Naturally, some moments work better than others, but these pros always know when a bit has outlived its lifespan, then Matt or Amy or Horatio taps out one of the players to whirl the taffy-like premise into something new, even if for just 30 seconds. Topics getting the treatment include a car mechanic tripping on mescaline (always listen to the talking cactus!), a restaurant's talking moose-head that dispenses more honesty than it should, a middle-class crack-smoking party, the Worst Birthday Gift Ever, a divorce party, a post-break-up ski trip, and other set-ups that never know where they're going until they get there.
But since improv -- in particular the long-form styles developed by disciples of Del Close, the boddishatva for two generations of A-list improv and sketch comics -- is all about the impulsive creative jazz, the immediacy, and the spontaneous energy of a live, you-are-there, no-rules event, does ASSSSCAT work on DVD? It does. For most of its brisk duration, the show unfolds raw and uninterrupted, although the occasional cut reminds us that some post-production editing went into shaving it down a bit for home video. At the show's start, Besser acknowledges the home viewing audience by coming right up to the camera and chiding us for being lazy fuckers (by the way, this is not a "work safe" DVD) who should stop eating on our couches, mock-dissing us for not being worthy of the live performances to come. Poehler gushes in a recent AV Club interview, "It is such a live feeling; there's nothing like watching a live performance of, frankly, anything." And it's true that a recording of a live performance obviously distances us from the "being there" of it. Yet this troupe has honed their improv and on-camera skills to a fine point; at the same time, those of us at home eating on our couches accept that this is inevitably a one-step-removed performance, so there's still a two-way understanding at work here. The audio's Dolby Digital 5.1 "surround sound" helps by placing us right there within the crowd, however vicariously.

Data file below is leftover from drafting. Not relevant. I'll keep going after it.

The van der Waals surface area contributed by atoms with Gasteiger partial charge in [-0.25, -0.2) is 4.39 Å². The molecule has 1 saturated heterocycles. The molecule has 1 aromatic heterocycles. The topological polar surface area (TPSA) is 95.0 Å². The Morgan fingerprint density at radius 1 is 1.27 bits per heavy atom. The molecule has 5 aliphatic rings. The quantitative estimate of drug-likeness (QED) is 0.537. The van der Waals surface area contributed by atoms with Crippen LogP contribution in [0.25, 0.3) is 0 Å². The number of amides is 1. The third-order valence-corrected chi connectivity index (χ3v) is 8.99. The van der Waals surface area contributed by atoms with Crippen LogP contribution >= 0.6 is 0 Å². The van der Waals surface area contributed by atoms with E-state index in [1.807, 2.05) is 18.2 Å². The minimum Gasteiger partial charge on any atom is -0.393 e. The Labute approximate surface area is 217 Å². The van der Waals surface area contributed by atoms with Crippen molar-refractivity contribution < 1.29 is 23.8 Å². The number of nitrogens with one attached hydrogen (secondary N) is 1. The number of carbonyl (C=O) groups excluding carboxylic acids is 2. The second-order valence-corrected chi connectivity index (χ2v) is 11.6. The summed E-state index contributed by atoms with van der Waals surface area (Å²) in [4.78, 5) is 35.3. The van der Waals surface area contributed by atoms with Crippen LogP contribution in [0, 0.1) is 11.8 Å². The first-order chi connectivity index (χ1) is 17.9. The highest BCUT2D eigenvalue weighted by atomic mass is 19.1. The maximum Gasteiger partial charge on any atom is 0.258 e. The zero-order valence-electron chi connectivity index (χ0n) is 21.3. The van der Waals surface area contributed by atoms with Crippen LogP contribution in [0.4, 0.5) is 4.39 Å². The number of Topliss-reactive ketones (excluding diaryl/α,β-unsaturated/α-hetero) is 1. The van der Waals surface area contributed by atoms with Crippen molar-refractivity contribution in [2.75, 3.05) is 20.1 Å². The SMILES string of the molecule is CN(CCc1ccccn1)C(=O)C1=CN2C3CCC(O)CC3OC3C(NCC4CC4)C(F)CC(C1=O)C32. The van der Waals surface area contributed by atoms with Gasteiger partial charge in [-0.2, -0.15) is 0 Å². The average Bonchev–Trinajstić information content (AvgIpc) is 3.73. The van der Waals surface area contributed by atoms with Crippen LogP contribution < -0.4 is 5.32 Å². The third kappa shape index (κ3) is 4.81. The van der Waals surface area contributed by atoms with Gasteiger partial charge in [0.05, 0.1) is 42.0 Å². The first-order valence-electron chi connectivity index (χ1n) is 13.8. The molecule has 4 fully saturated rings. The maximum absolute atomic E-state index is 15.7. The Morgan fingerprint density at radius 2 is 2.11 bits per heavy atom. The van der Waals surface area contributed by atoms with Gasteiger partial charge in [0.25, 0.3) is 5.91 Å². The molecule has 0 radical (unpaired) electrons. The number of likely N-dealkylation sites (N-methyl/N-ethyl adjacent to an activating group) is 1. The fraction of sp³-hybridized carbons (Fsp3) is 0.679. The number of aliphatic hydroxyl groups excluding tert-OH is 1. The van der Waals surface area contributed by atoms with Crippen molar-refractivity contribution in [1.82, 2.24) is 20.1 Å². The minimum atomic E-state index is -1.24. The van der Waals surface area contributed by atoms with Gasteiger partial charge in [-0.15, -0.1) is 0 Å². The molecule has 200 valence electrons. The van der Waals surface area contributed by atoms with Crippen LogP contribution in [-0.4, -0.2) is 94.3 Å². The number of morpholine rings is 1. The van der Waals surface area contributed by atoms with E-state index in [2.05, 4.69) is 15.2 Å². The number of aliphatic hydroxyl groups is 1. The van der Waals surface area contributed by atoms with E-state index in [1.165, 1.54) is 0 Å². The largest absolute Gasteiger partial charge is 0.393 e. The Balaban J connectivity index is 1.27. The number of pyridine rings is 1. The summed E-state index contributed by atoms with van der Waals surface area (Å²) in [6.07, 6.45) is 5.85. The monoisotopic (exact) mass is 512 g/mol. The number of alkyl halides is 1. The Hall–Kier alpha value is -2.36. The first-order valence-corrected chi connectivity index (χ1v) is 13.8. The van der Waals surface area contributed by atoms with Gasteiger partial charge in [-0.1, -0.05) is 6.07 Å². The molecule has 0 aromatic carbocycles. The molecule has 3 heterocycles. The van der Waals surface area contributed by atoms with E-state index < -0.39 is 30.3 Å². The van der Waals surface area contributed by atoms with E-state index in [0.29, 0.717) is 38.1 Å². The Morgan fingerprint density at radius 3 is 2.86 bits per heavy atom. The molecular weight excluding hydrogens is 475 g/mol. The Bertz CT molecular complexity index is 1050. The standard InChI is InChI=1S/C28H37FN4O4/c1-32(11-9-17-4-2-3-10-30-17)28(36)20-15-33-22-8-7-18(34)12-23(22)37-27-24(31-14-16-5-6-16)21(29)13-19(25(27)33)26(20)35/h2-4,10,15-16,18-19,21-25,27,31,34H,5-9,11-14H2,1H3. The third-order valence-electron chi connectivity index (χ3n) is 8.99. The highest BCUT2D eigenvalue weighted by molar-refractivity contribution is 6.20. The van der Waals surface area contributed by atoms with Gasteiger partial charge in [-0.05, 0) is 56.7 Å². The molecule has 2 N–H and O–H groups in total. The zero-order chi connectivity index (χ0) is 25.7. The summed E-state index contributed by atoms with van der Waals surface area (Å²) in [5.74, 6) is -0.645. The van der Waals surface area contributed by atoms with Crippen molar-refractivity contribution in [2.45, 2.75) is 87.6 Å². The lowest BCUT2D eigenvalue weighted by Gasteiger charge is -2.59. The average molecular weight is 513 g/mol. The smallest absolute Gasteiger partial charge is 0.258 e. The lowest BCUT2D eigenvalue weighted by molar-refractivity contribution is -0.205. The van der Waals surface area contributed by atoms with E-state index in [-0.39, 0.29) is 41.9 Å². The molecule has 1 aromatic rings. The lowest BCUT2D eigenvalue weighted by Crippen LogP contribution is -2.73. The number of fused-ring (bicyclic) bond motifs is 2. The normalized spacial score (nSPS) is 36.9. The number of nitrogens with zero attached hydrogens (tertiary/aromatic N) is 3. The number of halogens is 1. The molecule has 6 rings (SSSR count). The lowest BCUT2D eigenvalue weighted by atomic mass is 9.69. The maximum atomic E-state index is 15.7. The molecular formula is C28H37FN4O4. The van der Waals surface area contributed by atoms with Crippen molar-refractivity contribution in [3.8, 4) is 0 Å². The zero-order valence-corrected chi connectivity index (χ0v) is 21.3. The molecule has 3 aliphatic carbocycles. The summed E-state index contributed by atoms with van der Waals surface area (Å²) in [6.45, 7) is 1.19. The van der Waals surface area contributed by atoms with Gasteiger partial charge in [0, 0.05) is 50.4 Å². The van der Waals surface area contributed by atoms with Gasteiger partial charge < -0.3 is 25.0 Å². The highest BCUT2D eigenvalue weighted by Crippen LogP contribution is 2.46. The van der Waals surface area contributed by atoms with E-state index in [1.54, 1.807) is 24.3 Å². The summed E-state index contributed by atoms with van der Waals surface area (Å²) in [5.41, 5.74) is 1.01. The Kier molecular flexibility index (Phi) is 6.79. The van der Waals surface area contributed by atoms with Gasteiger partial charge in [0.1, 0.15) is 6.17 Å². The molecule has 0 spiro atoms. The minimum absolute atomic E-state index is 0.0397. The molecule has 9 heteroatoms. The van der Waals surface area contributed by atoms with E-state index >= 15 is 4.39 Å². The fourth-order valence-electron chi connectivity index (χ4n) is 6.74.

The bottom line is this is one funny-with-a-capital-fuh DVD that leaves us wanting more. Good thing, then, that we get more. Shout! Factory is typically generous with the DVD extras, and The Upright Citizens Brigade: ASSSSCAT! keeps the label's street cred intact. We get a 30-minute "Bonus Round" comprised of clips from one or more other ASSSSCAT performances on the same stage. This time the performers include comics Ed Helms (The Daily Show), Will Arnett (30 Rock). Jen Kirkman (blog), and Paul F. Tompkins. Some sequences in the Bonus Round are funnier than parts of the main program, so together they give us a superb sample of improv when it sings and occasionally when it stutters.